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DNA registers of legally obtained wildlife and derived products as means to identify illegal takes
Palsbøll, P.J.; Bérubé, M.; Skaug, H.J.; Raymakers, C. (2006). DNA registers of legally obtained wildlife and derived products as means to identify illegal takes. Conserv. Biol. 20(4): 1284-1293.
In: Conservation Biology. Wiley: Boston, Mass.. ISSN 0888-8892, more
Peer reviewed article  

Available in  Authors 

    Balaenoptera acutorostrata Lacépède, 1804 [WoRMS]; Marine
Author keywords
    genetic tagging; minke whale; poaching; probability of identity

Authors  Top 
  • Palsbøll, P.J.
  • Bérubé, M.
  • Skaug, H.J.
  • Raymakers, C.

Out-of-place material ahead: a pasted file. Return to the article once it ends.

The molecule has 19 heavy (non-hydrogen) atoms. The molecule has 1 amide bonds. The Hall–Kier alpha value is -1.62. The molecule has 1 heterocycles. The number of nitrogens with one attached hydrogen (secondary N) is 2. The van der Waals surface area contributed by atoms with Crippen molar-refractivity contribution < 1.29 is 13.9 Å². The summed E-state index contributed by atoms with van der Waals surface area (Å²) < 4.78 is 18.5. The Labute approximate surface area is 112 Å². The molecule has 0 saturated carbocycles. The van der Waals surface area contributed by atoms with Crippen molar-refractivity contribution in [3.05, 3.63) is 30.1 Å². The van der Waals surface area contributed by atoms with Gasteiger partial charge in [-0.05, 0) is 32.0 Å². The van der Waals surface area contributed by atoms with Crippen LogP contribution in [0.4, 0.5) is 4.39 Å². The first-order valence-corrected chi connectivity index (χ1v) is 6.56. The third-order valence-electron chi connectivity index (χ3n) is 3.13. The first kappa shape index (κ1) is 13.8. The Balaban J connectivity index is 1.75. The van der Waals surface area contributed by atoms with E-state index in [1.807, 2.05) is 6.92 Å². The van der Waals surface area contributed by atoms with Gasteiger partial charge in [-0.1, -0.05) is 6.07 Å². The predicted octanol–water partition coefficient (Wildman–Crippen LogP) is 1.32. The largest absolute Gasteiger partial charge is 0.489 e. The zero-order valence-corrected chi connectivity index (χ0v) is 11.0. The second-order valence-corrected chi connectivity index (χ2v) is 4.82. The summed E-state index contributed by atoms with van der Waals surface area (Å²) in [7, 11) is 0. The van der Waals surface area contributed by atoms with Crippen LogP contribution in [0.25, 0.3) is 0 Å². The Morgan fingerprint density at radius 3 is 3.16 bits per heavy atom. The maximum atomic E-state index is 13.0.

The exploitation and sale of wildlife species that are endangered in only part of their range present regulators with the critical challenge of separating legal from illegal takes. Wildlife DNA registers created from tissue samples of legally obtained individual wildlife specimens can address this problem by allowing managers to identify unregistered (presumably illegally obtained) specimens. We tested the effectiveness of the only current, fully operational wildlife DNA register of individual genetic profiles collected from legally caught minke whales (Balaenoptera acutorostrata). Twenty minke whale tissue samples collected at markets in Norway and 2 additional samples collected from beached minke whales in Denmark were genotyped at 12 loci used by the Norwegian minke whale DNA register. Genetic profiles of these samples then were compared against the 2676 individual profiles deposited in the Norwegian register. The high number of genetic markers used to identify individuals in our study allowed consistent matching of sample and reference profiles despite an overall error rate (due to experimental and interlaboratory data standardization) estimated at 0.015 per locus. Of the 22 test samples only the 2 Danish samples failed to match an existing profile in the Norwegian minke whale DNA register. Our results show that the basic principle of wildlife DNA registers can work in a real-life situation. The strength of wildlife DNA registers lies in their ability to unambiguously identify unregistered specimens with the aid of sensitive genetic methods that enable analysis of highly processed or degraded tissue samples. Our study also highlights a number of methodological problems such as laboratory errors and interlaboratory data standardization, which need be addressed to ensure a successful implementation of wildlife DNA registers.

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